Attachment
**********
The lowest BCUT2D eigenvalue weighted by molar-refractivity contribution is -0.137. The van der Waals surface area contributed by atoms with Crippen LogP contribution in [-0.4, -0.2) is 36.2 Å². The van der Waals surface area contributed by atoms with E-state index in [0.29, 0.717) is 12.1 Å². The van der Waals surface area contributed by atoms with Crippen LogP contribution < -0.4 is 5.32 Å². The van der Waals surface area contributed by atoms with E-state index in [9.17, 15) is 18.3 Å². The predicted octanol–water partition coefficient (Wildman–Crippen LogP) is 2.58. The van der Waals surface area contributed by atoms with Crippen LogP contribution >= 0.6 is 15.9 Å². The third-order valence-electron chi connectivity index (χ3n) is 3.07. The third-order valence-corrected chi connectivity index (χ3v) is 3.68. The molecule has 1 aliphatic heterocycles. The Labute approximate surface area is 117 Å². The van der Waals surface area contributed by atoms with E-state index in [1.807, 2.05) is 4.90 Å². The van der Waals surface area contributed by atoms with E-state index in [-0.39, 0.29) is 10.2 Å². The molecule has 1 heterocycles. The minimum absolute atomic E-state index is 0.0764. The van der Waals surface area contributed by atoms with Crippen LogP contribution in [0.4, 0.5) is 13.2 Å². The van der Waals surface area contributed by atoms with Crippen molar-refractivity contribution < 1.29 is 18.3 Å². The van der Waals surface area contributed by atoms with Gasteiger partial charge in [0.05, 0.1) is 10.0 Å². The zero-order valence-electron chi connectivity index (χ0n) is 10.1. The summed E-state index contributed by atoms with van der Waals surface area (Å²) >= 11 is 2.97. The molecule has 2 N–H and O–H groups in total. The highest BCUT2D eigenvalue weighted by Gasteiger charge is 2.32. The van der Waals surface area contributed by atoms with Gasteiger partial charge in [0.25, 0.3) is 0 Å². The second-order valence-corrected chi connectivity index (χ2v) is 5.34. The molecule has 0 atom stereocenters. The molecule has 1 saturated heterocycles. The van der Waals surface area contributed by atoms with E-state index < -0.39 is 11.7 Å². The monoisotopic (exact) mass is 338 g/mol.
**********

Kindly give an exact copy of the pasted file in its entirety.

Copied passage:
The lowest BCUT2D eigenvalue weighted by molar-refractivity contribution is -0.137. The van der Waals surface area contributed by atoms with Crippen LogP contribution in [-0.4, -0.2) is 36.2 Å². The van der Waals surface area contributed by atoms with E-state index in [0.29, 0.717) is 12.1 Å². The van der Waals surface area contributed by atoms with Crippen LogP contribution < -0.4 is 5.32 Å². The van der Waals surface area contributed by atoms with E-state index in [9.17, 15) is 18.3 Å². The predicted octanol–water partition coefficient (Wildman–Crippen LogP) is 2.58. The van der Waals surface area contributed by atoms with Crippen LogP contribution >= 0.6 is 15.9 Å². The third-order valence-electron chi connectivity index (χ3n) is 3.07. The third-order valence-corrected chi connectivity index (χ3v) is 3.68. The molecule has 1 aliphatic heterocycles. The Labute approximate surface area is 117 Å². The van der Waals surface area contributed by atoms with E-state index in [1.807, 2.05) is 4.90 Å². The van der Waals surface area contributed by atoms with E-state index in [-0.39, 0.29) is 10.2 Å². The molecule has 1 heterocycles. The minimum absolute atomic E-state index is 0.0764. The van der Waals surface area contributed by atoms with Crippen LogP contribution in [0.4, 0.5) is 13.2 Å². The van der Waals surface area contributed by atoms with Crippen molar-refractivity contribution < 1.29 is 18.3 Å². The van der Waals surface area contributed by atoms with Gasteiger partial charge in [0.05, 0.1) is 10.0 Å². The zero-order valence-electron chi connectivity index (χ0n) is 10.1. The summed E-state index contributed by atoms with van der Waals surface area (Å²) >= 11 is 2.97. The molecule has 2 N–H and O–H groups in total. The highest BCUT2D eigenvalue weighted by Gasteiger charge is 2.32. The van der Waals surface area contributed by atoms with Gasteiger partial charge in [0.25, 0.3) is 0 Å². The second-order valence-corrected chi connectivity index (χ2v) is 5.34. The molecule has 0 atom stereocenters. The molecule has 1 saturated heterocycles. The van der Waals surface area contributed by atoms with E-state index < -0.39 is 11.7 Å². The monoisotopic (exact) mass is 338 g/mol.